It’s safe to say 2018 has been quite a year for videogames and interactive media.
Of course, it’s easy to claim that about any 12 month period when you’ve come to the end of it, but this year seemed to overflow with soaring highs and painful lows. Since January we’ve seen once stagnant franchises find new life, we’ve borne witness to some shocking launches and seen many a studio rise (and fall) along the way.
Plagiarism reared its ugly head at one of the biggest sites in the gaming media. Battle royale continued to dominate sales and streaming charts. Esports and competitive sports grew even larger in scope and coverage. And a little developer called Rockstar revealed a culture of unhealthy hours and unrelenting ‘crunch’ before unleashing a record-breaking cowboy simulator.
Like we said, 2018 has been quite the year.
It’s incredible to look back and see how little enthusiasm players and critics shared for Fortnite when it finally left early access and launched across platforms in the summer of 2017. Then PlayerUnknown’s Battlegrounds came along and revealed to the world a ‘new’ subgenre all about players fighting one another until only one victor remained.
Then Epic Games added in a Battle Royale mode to Fortnite, made it free-to-play and boom – one instant mega-hit. With the advent of multi-year season passes, the game has only grown in popularity in 2018. In November, it was revealed that it now has over 200 million registered users, something no doubt helped by the one million-plus players now enjoying it on-the-go on Nintendo Switch.
It’s become a phenomenon of Minecraft proportions, made superstars of some of its biggest Twitch streamers (although you could argue they’ve made it as much as it made them), with Tyler ‘Ninja’ Blevins rubbing shoulders with celebrities on prime-time TV despite a prickly demeanour and a controversial decision to avoid playing with any female streamers.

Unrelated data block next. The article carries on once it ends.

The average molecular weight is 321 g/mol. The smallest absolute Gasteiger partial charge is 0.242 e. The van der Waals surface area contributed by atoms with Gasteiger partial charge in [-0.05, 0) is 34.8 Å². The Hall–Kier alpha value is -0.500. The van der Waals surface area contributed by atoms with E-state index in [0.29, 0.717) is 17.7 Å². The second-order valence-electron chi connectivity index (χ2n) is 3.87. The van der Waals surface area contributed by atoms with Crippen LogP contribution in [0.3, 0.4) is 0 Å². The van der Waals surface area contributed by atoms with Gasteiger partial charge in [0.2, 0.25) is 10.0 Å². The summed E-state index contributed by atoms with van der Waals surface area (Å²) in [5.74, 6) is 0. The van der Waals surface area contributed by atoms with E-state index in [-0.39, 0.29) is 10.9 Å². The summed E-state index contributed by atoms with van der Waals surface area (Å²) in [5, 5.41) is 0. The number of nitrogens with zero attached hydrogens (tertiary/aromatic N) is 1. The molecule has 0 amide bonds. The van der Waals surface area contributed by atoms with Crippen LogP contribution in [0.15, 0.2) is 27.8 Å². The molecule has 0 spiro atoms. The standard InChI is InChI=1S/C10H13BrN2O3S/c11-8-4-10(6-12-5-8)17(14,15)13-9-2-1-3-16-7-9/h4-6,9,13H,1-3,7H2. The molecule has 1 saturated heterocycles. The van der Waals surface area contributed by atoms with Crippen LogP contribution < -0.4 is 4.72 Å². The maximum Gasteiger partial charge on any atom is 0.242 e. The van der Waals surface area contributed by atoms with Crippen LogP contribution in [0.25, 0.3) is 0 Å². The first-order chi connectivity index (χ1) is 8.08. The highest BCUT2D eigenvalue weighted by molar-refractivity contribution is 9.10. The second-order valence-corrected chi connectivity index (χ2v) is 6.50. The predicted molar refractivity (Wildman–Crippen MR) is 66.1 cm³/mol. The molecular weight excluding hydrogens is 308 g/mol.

Snap, crackle and crunch
Crunch continues to play an important role in how many studios finish a game’s development cycle, but it launched itself firmly into the mainstream headlines for once when Rockstar head Dan Houser mentioned how many of his employees were working 100 hour weeks to get Red Dead Redemption 2 to gold status. He meant it to be an endorsement of their hard work, but in reality it cracked open the lid on a culture at the GTA studio where an expectation to work evenings and weekends became the norm.
For a studio like Rockstar that normally shies away from revealing the inner workings of its many studios, the developer was forced to rescind a clause that stopped employees from discussing their work experiences with the media. Plenty of programmers, designers and testers said they never felt pressure to work extra hours, but a lot did and it took some of the shine off the eventual release of RDR2. It still made the Housers millions in a couple of weeks of release, though.
Plagiarism rocks the games press
It’s not often something as serious as plagiarism is placed at the door of one of the games media’s biggest websites, but that’s just what happened when a video from a small-time YouTube channel called Boomstick Gaming turned up near-verbatim in a review on IGN.com. The video went viral, every major news site in games picked up and soon everyone was discussing Metroidvania platformer Dead Cells for all the wrong reasons.
It was revealed Nintendo Editor Filip Miucin had copied large parts of the review for IGN’s written and video-based review, and it didn’t take long for readers to find similar copied segments in countless other reviews of his on the site. IGN began frantically pulling down most of Miucin’s work and dismissed him almost immediately but it rocked the games media with a scandal it’s never really had to contend with before. Miucin even took to his own YouTube channel to make an apology video where he never actually apologized.